Home/Working Papers/Currency Wars in Action: How Foreign Exchange Interventions Work in an Emerging Economy
Currency Wars in Action: How Foreign Exchange Interventions Work in an Emerging Economy
Código: WPE – 304
Marcelo L. Moura
F atima R. Pereira
Guilherme de Moraes Attuy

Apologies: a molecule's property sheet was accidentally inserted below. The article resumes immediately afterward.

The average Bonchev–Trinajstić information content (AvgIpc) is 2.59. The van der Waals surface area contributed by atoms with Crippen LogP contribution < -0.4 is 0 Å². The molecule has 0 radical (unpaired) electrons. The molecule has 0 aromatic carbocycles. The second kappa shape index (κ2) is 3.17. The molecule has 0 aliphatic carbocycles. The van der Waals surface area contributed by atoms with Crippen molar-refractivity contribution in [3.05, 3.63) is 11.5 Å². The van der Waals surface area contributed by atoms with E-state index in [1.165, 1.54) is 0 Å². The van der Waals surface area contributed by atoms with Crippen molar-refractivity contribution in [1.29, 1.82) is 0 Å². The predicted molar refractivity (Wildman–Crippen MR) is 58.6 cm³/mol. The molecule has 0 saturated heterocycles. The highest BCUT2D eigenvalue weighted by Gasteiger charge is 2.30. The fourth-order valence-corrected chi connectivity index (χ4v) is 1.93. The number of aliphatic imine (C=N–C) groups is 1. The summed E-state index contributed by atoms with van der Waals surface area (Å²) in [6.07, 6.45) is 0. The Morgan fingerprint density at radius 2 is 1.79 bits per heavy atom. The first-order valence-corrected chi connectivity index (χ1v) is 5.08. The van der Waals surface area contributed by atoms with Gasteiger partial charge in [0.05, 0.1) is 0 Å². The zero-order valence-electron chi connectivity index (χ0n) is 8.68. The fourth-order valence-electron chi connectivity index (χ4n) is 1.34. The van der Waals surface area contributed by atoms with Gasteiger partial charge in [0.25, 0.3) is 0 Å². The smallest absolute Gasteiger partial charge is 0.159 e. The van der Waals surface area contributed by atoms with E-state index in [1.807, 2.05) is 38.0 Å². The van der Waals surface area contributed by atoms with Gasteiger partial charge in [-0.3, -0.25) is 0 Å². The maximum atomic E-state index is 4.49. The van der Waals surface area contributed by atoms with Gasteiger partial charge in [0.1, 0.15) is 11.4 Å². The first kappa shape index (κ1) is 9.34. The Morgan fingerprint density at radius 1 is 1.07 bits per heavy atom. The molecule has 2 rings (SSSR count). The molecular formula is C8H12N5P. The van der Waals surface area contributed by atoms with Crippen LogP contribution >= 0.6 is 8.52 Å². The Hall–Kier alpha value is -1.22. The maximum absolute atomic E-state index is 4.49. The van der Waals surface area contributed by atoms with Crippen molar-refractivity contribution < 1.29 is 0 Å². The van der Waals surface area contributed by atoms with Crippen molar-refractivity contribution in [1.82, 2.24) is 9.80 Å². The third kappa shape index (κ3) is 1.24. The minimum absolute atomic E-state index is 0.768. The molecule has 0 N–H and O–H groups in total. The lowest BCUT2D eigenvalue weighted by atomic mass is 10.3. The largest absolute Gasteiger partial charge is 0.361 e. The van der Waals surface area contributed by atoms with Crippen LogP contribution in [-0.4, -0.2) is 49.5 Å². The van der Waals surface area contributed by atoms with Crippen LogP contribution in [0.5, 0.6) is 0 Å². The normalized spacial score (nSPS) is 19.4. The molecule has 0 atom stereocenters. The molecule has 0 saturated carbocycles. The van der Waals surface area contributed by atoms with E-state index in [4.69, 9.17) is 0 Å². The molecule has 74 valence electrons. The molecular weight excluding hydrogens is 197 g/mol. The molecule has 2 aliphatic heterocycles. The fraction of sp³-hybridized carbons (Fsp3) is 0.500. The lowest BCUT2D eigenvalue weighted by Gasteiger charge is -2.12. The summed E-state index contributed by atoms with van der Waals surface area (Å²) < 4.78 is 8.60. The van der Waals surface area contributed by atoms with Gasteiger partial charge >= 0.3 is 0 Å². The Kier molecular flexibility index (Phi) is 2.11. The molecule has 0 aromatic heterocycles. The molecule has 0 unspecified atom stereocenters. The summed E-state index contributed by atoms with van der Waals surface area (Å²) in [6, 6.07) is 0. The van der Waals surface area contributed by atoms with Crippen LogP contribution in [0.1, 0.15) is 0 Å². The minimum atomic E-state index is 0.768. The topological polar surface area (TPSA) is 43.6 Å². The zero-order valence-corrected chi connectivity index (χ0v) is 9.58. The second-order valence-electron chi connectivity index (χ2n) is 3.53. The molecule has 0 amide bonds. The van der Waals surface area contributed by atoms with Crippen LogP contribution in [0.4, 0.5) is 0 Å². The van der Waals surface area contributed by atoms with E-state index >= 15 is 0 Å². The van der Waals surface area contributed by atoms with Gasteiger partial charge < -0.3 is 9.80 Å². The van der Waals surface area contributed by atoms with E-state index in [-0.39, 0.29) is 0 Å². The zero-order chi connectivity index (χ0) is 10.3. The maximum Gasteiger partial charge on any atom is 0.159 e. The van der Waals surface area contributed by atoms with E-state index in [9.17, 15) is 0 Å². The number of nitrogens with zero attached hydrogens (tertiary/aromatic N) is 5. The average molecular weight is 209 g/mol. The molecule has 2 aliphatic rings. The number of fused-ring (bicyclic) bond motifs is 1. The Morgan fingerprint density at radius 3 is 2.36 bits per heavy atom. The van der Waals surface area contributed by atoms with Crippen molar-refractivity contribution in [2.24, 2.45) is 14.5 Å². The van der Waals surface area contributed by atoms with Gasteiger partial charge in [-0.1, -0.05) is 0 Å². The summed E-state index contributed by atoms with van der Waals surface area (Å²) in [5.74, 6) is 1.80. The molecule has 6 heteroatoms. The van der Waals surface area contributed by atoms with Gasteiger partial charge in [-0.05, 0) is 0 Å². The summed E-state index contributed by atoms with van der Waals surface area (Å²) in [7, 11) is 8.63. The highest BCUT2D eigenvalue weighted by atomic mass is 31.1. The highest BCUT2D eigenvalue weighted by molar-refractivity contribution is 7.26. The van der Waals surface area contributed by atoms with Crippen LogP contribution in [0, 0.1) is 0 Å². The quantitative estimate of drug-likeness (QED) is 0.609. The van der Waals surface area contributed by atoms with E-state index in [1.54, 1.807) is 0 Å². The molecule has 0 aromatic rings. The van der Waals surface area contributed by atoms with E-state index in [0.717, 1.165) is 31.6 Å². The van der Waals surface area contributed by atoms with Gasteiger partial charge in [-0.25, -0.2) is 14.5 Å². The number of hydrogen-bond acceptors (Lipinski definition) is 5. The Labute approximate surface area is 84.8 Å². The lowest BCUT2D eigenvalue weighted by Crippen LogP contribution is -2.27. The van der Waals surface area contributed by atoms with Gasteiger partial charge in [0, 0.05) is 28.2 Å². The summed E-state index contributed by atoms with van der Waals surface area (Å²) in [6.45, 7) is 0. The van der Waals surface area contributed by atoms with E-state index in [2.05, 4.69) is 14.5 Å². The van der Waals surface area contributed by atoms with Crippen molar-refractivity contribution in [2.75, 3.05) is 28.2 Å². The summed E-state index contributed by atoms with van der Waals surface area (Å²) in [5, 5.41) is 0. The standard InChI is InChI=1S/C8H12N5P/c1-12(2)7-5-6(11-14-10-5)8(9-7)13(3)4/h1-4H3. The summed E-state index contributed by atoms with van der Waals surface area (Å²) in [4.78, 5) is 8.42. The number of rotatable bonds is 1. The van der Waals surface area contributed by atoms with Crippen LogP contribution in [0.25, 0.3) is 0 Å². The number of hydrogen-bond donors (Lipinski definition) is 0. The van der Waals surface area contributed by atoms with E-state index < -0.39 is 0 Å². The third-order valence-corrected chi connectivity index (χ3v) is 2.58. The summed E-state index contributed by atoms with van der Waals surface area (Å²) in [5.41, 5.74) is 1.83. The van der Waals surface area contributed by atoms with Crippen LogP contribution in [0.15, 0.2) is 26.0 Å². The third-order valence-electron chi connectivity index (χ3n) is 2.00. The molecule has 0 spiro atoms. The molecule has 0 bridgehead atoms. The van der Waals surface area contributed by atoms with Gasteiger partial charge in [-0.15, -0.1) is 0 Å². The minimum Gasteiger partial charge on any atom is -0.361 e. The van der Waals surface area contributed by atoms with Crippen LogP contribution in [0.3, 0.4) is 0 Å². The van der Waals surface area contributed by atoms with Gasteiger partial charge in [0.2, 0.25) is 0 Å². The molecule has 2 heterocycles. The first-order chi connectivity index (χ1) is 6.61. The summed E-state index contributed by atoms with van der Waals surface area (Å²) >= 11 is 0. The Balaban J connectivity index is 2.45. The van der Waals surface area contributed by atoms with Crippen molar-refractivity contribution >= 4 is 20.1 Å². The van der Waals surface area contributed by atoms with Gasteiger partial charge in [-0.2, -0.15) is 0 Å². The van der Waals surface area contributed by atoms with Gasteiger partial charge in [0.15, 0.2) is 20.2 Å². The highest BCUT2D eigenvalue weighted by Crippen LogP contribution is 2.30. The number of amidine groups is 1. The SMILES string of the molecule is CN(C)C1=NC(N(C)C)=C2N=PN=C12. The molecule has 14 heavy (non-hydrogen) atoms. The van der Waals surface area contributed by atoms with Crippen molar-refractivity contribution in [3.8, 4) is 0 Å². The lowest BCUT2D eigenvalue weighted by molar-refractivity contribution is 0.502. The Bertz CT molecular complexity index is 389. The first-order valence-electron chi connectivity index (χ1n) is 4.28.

This paper investigates the impact of central bank interventions on the level and volatility of exchange rates. We explore the case of Brazil, the 7th largest economy in the world in 2012, which since 1999 has adopted a floating exchange rate. As Central Bank decisions to intervene in the exchange market are not independent of market conditions, we estimated a Central Bank reaction function using a logit model including market fundamentals and macroeconomic surprises as explanatory variables. We employed the nonparametric Propensity Score Matching (PSM) method to find counterfactual pairs of intervention and non-intervention days. This indicated that the effectiveness of foreign exchange interventions depends on the period analyzed. For instance, from 1999 to 2003, with scarce and smaller interventions, the buying operations of U.S. Dollars depreciated the Brazilian Real whereas from 2004 to 2012, a period with larger and frequent interventions, only selling interventions were significant, and tended to increase the currency’s volatility.